PESHAWAR, Pakistan — At least 65 people were killed Friday afternoon in a suicide bomb attack on a northwest Pakistan mosque filled with worshipers, another in a series of terror strikes on mosques and shrines across the country.
Pakistani television also reported that militants carried out a grenade attack Friday evening on a mosque in the Badhber area outside Peshawar.
According to initial reports, three worshipers were killed and another 15 injured in that attack.
The first blast occurred in Darra Adam Khel, a town just outside Pakistan's largely lawless tribal belt, where Taliban and al-Qaida militants maintain strongholds.
At least 300 people had gathered in the Wali Muhammad mosque for prayers Friday afternoon when the powerful blast caused the roof of the building to collapse, local authorities said.
It was Pakistan's deadliest terror attack since early September, when a suicide bombing on a Shiite Muslim procession in the southern city of Quetta killed 65 people.
Television footage showed ambulances racing to Lady Reading Hospital in Peshawar, northwest Pakistan's largest city, and dropping off wounded men in blood-soaked tunics. The blast injured more than 70 people, some of them children. Authorities said the bomber was a teenager.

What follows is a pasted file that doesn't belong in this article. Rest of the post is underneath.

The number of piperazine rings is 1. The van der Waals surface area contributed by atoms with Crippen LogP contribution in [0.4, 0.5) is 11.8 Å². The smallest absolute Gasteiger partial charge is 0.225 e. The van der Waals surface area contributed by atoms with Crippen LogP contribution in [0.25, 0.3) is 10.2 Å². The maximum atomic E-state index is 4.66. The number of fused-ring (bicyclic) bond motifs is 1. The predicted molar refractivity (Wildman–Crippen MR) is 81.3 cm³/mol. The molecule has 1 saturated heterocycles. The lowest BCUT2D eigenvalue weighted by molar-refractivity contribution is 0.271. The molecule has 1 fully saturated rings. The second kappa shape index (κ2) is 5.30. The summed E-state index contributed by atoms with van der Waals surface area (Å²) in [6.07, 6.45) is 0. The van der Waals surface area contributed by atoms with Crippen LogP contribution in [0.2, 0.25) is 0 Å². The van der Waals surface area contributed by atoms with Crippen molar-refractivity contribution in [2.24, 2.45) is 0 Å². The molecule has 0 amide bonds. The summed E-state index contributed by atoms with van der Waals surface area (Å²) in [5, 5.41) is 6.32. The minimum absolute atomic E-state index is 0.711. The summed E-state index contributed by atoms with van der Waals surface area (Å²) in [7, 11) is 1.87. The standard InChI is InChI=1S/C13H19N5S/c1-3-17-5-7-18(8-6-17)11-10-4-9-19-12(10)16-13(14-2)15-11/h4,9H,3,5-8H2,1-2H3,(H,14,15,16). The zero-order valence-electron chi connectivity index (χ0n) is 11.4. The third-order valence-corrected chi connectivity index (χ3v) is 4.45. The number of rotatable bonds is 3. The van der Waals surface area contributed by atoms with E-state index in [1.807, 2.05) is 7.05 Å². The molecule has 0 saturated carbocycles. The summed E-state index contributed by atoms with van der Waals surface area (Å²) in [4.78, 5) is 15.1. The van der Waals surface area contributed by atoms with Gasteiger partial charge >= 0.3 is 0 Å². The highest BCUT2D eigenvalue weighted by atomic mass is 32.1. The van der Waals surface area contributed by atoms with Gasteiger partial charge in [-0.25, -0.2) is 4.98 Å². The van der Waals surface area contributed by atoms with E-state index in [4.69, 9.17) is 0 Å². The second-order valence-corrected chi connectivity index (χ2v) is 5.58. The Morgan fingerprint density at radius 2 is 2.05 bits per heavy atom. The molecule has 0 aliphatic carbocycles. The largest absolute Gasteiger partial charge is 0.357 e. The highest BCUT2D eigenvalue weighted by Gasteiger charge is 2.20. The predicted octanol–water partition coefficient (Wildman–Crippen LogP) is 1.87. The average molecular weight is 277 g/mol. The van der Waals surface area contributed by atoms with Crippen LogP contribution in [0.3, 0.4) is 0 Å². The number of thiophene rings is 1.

A Pakistani television channel, Geo, reported that the Pakistani Taliban claimed responsibility for the attack.
Darra Adam Khel is known as a hub for firearms production and sales, and sections of the town are used by Taliban militants as havens.
Though the Pakistani army has launched offensives against militants in several tribal regions along the Afghan border, it has failed to prevent extremists from carrying out suicide bomb attacks throughout northwest Pakistan, as well as in the country's urban centers.
Several militant attacks this year have targeted mosques or shrines linked to sects or groups that the Taliban and other Islamic militants vehemently oppose.
In July, twin suicide blasts killed 42 people visiting Pakistan's most popular Sufi shrine, Data Darbar, in Lahore.
Last month, two suicide bombers attacked crowds of Pakistanis visiting a shrine in the nation's largest city, Karachi, killing at least eight people and wounding 65 others.
The blasts in Karachi targeted a large gathering at a shrine for Abdullah Shah Ghazi, a revered eighth century Sufi Muslim saint. Islamic militant groups regard the Sufi discipline of Islam to be tantamount to heresy.
Earlier in the year, a team of gunmen and suicide bombers killed 93 people in attacks on two mosques in Lahore belonging to the minority Ahmadi sect.